Rob Yeung's Answer:
If your wife wants a bigger salary, suggest that she goes and finds a higher paying job!
Joking aside though, it sounds as if you need to consider what you want from your work. Many managers discover that being successful (i.e. being financially well off and having the status that may go with it) is no longer enough for them. I would suggest you take some time out to reflect on your future. Could you imagine yourself doing the same job until you retire? If not, you might wish to consider what gives you most enjoyment in your life – both within your work and outside of it.
What skills do you most enjoy putting into practice? Because there is a critical difference between being good at something (i.e. merely possessing a skill) and enjoying putting a skill to good use (i.e. having a strength).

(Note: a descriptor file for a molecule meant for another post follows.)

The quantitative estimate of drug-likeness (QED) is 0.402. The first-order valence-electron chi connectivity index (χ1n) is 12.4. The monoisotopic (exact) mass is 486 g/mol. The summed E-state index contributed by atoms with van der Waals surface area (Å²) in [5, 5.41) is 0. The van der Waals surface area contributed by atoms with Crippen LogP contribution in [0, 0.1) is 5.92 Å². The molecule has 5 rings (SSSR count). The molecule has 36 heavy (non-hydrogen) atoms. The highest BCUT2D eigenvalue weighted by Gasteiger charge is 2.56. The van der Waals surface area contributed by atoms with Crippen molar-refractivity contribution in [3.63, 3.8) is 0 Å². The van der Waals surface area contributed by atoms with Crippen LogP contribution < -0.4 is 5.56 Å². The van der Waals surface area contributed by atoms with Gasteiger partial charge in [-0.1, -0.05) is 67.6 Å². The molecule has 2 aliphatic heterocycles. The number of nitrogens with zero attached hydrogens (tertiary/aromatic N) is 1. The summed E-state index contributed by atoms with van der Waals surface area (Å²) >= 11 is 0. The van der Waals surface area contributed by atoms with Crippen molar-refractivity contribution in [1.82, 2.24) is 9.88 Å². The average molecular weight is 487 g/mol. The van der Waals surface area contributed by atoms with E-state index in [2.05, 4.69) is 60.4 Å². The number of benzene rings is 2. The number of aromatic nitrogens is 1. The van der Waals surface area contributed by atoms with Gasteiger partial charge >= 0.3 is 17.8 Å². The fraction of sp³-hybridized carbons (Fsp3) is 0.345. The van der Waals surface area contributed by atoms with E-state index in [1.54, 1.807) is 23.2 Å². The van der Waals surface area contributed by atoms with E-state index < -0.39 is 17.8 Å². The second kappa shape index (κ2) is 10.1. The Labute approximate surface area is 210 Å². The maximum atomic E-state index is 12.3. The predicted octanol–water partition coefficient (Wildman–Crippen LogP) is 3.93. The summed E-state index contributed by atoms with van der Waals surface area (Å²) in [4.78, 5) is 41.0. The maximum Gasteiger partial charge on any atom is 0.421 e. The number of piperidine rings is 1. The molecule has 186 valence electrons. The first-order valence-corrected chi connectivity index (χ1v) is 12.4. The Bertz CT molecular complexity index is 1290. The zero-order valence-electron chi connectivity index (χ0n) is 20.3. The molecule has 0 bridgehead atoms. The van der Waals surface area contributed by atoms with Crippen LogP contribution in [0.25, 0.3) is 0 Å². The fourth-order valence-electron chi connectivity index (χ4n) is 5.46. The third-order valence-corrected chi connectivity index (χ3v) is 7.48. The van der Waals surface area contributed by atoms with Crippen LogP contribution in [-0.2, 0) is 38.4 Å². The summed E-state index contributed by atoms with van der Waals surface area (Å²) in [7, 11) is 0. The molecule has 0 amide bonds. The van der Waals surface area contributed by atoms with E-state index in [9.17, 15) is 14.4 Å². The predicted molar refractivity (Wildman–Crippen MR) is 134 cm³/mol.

For example, while you may be able to put together complex spreadsheets, Is it something that you can "cope with"? Or is it something that makes you lose track of time?
Once you have identified your strengths, start to research possible alternative career paths that may allow you to use more of your strengths. Talk to trusted individuals within your network about your strengths and interests and ask for suggestions.
But perhaps the most important part of crafting a new career for yourself is to experiment and explore possibilities. Don't just think about those other potential career paths. Take a chance on them. If you think you may want to work in the not-for-profit sector, take a week off and go shadow someone who works in that sector. If you think you want to set up a snowboarding shop in a ski resort, find someone who does it and ask them what's it really like.
Don't just dream; do something about it, and hopefully you will find something that helps you to recover that zest you used to have for your work.